April 1, 2020

Air pollution drops in European cities: how does your street look?

Europeans are stuck at home because of coronavirus and pollution is dropping. Check out these before and after air-quality maps.

Plume Labs' live air quality map for Paris, before and after coronavirus confinement measures.

European cities are enjoying the cleanest air they’ve had in, well, virtually forever, as air pollution levels fall drastically as a result of confinement.

Sifted has worked with startup Plume Labs to bring you street-by-street pollution maps of Paris, Madrid and Brussels — comparing before and after governments ordered everyone indoors.

The before and after slider maps show what Plume Labs's team of scientists have observed in recent weeks: air pollution has dropped to what is considered safe levels by the World Health Organisation (WHO) for the first time in years.


London last week joined the list of confined cities. In Paris, Madrid and Brussels, where confinement started earlier, Plume Labs’ air quality indicators show that levels of nitrogen dioxide (NO2), a pollutant closely linked to local human activity, have receded significantly.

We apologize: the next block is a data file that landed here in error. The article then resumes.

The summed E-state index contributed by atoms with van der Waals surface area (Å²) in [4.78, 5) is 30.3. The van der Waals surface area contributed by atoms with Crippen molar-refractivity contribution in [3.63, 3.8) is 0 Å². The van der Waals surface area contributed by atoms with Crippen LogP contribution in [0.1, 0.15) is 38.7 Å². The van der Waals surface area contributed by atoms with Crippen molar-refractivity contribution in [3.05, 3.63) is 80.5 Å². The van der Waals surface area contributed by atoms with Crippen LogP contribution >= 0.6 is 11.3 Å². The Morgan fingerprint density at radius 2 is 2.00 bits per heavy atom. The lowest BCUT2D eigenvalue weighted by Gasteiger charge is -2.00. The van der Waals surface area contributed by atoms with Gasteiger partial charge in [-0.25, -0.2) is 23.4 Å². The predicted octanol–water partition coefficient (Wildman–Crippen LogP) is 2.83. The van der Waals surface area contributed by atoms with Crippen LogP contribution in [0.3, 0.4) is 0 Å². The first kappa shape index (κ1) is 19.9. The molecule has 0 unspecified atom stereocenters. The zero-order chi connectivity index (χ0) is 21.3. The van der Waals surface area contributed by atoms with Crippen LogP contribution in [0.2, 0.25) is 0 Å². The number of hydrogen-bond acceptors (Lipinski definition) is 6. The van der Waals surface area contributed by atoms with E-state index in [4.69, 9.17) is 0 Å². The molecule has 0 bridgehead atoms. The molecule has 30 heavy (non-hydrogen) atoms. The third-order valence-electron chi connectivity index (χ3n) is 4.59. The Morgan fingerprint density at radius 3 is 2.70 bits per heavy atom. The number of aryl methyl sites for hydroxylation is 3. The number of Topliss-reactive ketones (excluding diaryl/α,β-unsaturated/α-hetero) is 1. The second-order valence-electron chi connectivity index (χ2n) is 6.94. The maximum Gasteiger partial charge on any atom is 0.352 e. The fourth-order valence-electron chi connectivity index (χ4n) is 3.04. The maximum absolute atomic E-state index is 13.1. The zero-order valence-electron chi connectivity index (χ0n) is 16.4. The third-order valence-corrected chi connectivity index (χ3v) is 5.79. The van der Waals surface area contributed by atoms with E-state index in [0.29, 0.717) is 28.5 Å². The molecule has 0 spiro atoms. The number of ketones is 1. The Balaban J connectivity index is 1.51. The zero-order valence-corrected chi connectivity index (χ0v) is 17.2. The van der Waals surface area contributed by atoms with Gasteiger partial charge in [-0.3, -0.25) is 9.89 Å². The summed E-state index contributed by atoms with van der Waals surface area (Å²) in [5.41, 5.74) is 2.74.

How does the air just outside your window fare? See for yourself.


On March 16, the French government closed public schools, exhorted restaurants and non-essential shops to shut and companies to let employees work from home. It told people to stay indoors unless absolutely necessary.

This map of Paris compares NO2 levels in Paris pre-confinement (on the left side, where the map is mostly yellow and orange), to the average measured over the March 21 to 24 period (on the right side, with all the green).

It's based on Plume Labs’s street-by-street pollution readings, which means you can zoom in on the map as far as a single street, and move the slider to compare the before and after.

The colours are a visual indication of NO2 pollution: blue is as clean at is gets and green is great, but shades of yellow, orange and red are not so good.

The index is meant to be understood with regard to annual, daily and hourly exposure thresholds, beyond which your health is likely to be impacted. It's based on World Health Organisation guidelines, as well as studies by the United States Environmental Protection Agency (EPA) among others.